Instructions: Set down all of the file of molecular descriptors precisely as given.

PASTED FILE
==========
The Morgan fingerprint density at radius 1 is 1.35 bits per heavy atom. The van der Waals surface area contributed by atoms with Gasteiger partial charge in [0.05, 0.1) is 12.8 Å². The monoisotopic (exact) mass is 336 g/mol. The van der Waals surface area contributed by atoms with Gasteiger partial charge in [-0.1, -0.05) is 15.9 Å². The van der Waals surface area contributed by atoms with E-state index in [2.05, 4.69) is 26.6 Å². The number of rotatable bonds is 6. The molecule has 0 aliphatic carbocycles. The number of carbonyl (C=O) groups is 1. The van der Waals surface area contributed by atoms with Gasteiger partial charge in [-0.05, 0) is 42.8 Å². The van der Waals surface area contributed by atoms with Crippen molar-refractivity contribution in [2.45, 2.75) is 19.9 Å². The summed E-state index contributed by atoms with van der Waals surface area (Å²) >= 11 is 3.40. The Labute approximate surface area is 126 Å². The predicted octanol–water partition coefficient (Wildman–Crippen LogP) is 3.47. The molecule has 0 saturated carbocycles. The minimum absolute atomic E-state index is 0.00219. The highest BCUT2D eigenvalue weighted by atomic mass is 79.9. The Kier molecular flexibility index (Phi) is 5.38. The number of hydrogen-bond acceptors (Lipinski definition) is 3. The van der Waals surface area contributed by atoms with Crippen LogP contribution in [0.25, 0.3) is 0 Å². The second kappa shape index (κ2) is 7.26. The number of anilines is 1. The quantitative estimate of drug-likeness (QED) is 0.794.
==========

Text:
The Morgan fingerprint density at radius 1 is 1.35 bits per heavy atom. The van der Waals surface area contributed by atoms with Gasteiger partial charge in [0.05, 0.1) is 12.8 Å². The monoisotopic (exact) mass is 336 g/mol. The van der Waals surface area contributed by atoms with Gasteiger partial charge in [-0.1, -0.05) is 15.9 Å². The van der Waals surface area contributed by atoms with E-state index in [2.05, 4.69) is 26.6 Å². The number of rotatable bonds is 6. The molecule has 0 aliphatic carbocycles. The number of carbonyl (C=O) groups is 1. The van der Waals surface area contributed by atoms with Gasteiger partial charge in [-0.05, 0) is 42.8 Å². The van der Waals surface area contributed by atoms with Crippen molar-refractivity contribution in [2.45, 2.75) is 19.9 Å². The summed E-state index contributed by atoms with van der Waals surface area (Å²) >= 11 is 3.40. The Labute approximate surface area is 126 Å². The predicted octanol–water partition coefficient (Wildman–Crippen LogP) is 3.47. The molecule has 0 saturated carbocycles. The minimum absolute atomic E-state index is 0.00219. The highest BCUT2D eigenvalue weighted by atomic mass is 79.9. The Kier molecular flexibility index (Phi) is 5.38. The number of hydrogen-bond acceptors (Lipinski definition) is 3. The van der Waals surface area contributed by atoms with Crippen LogP contribution in [0.25, 0.3) is 0 Å². The second kappa shape index (κ2) is 7.26. The number of anilines is 1. The quantitative estimate of drug-likeness (QED) is 0.794.